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HIV Infection Among Heterosexuals at Increased Risk -- United States, 2010

March 15, 2013

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Editorial Note

The findings from this analysis indicate that HIV prevalence among a sample of low-SES heterosexuals residing in MSAs with high AIDS prevalence was 2.3% overall and 1.1% among those who did not report a previous positive HIV test result. The overall 2.3% HIV prevalence among survey participants is approximately five times the 0.45% estimated for all persons aged ≥13 years in the United States.1 HIV prevalence was high among participants reporting exchange sex and crack cocaine use, those with less than a high school education, and those unemployed or disabled. These findings suggest the need for both behavioral and structural5 HIV prevention interventions for these populations. Additional efforts should address reducing health inequities, particularly among African Americans and Hispanics or Latinos, two populations that comprised 91.7% of the NHBS participants.

Among the 1.1% who were infected with HIV but did not report a previous positive HIV test, 43.9% reported that they had never been tested for HIV infection until participating in NHBS. A key step to reducing the number of new HIV infections in the United States, as indicated in the National HIV/AIDS Strategy,6 is to increase the percentage of persons living with HIV who know their serostatus through HIV testing. Persons aware of their HIV infection often take steps to reduce their risk behaviors substantially and can be referred for treatment and care, which can reduce HIV transmission.7 Overall, among participants in this study, 25.8% had never been tested for HIV, underscoring the need for increased HIV testing and linkage to care for low-SES heterosexuals living in urban areas with a high prevalence of AIDS. CDC currently supports an expanded testing program to increase HIV testing among populations disproportionately affected by HIV in 30 health jurisdictions, including the 21 NHBS MSAs. In the first 3 years of this program, 2.8 million tests were conducted, and approximately 18,000 persons were newly diagnosed with HIV infection.8

The findings in this report are subject to at least three limitations. First, some participants might not have accurately reported their HIV risk behaviors or previous HIV test results to interviewers, and results might be affected by social desirability bias. Second, sampling was limited to men and women who live in urban areas with a high prevalence of AIDS, and analyses were limited to those with low SES; findings might not be generalizable to other heterosexual groups. Finally, because of high levels of HIV stigma, poverty, and homelessness in this population, standard sampling methods were not considered practical; the data were not weighted to account for the complexities or potential biases of network-based sampling, and statistical tests were not conducted. Therefore, differences between groups should be interpreted with caution.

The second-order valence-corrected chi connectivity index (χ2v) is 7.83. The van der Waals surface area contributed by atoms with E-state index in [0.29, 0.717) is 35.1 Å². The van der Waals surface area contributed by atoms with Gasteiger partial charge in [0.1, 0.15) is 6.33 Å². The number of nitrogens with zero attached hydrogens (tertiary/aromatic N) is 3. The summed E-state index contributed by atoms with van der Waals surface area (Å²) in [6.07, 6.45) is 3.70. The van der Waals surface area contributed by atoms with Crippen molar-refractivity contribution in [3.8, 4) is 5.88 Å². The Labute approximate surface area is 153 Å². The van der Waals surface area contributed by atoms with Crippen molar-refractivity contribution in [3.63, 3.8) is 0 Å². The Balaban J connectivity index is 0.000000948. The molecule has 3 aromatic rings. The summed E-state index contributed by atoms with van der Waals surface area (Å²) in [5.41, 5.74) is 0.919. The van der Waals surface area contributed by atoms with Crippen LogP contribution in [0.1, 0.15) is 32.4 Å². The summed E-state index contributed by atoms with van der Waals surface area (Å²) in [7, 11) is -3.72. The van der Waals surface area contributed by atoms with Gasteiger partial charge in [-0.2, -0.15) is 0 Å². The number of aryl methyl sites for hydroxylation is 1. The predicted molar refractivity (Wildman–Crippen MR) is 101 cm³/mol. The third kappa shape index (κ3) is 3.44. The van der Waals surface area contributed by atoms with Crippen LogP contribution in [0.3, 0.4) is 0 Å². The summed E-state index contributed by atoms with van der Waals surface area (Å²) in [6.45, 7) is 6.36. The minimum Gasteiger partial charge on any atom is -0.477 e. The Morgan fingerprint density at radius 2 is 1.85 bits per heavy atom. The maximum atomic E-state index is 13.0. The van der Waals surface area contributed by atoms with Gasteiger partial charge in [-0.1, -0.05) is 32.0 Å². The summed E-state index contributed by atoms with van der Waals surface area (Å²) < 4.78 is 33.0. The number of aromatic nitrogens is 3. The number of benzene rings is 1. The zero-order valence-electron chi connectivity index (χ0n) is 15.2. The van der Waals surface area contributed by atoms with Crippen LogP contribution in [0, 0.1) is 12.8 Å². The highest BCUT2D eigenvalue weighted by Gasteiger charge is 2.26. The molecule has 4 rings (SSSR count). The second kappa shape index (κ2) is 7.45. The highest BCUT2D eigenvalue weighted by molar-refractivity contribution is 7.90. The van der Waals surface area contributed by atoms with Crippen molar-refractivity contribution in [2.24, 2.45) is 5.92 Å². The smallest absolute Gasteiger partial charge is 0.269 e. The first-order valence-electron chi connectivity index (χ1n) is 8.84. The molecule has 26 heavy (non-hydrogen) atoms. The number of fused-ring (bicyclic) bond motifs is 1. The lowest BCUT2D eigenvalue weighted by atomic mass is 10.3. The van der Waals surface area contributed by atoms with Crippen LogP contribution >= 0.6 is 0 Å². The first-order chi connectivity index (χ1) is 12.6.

CDC and its partners are pursuing a high-impact prevention approach§§ to advance the goals of the National HIV/AIDS Strategy and maximize the effectiveness of current HIV prevention methods. This approach focuses on implementing prevention strategies that have shown the greatest potential to reduce new infections on a scale large enough to yield the greatest impact in populations and geographic areas with the greatest burden of disease. The high level of HIV infection observed in NHBS among low-SES heterosexuals living in MSAs with high AIDS prevalence is a serious public health concern. Efforts to 1) reduce stigma and make HIV testing accessible, affordable, and culturally acceptable9; 2) improve linkage to HIV care and treatment; and 3) implement interventions that address behavioral and structural factors that place low-SES heterosexuals at higher risk for contracting HIV infection6,9 could lead to reductions in HIV incidence and health inequities to achieve the goals of the National HIV/AIDS Strategy.


National HIV Behavioral Surveillance System staff members Atlanta, Georgia: Jianglan White, Laura Salazar, Jeff Todd; Baltimore, Maryland: Colin Flynn, Danielle German; Boston, Massachusetts: Maura Miminos, Rose Doherty, Chris Wittke; Chicago, Illinois: Nikhil Prachand, Nanette Benbow; Dallas, Texas: Sharon Melville, Shane Sheu; Alicia Novoa; Denver, Colorado: Mark Thrun, Alia Al-Tayyib, Ralph Wilmoth; Detroit, Michigan: Vivian Griffin, Emily Higgins, Karen MacMaster; Houston, Texas: Jan Risser, Aaron Sayegh, Hafeez Rehman; Los Angeles, California: Trista Bingham, Ekow Kwa Sey; Miami, Florida: Marlene LaLota, Lisa Metsch, David Forrest; Nassau-Suffolk, New York: Bridget J. Anderson, Carol-Ann Watson, Lou Smith; New Orleans, Louisiana: DeAnn Gruber, William T. Robinson, Narquis Barak; New York City, New York: Alan Neaigus, Samuel Jenness, Holly Hagan; Newark, New Jersey: Barbara Bolden, Sally D'Errico, Henry Godette; Philadelphia, Pennsylvania: Kathleen A. Brady, Andrea Sifferman; San Diego, California: Vanessa Miguelino-Keasling, Al Velasco; San Francisco, California: H. Fisher Raymond; San Juan, Puerto Rico: Sandra Miranda De León, Yadira Rolón-Colón, Melissa Marzan; Seattle, Washington: Maria Courogen, Hanne Thiede, Richard Burt; St Louis, Missouri: Michael Herbert, Yelena Friedberg, Dale Wrigley, Jacob Fisher; Washington, District of Columbia: Manya Magnus, Irene Kuo, Tiffany West; CDC Behavioral Surveillance Team.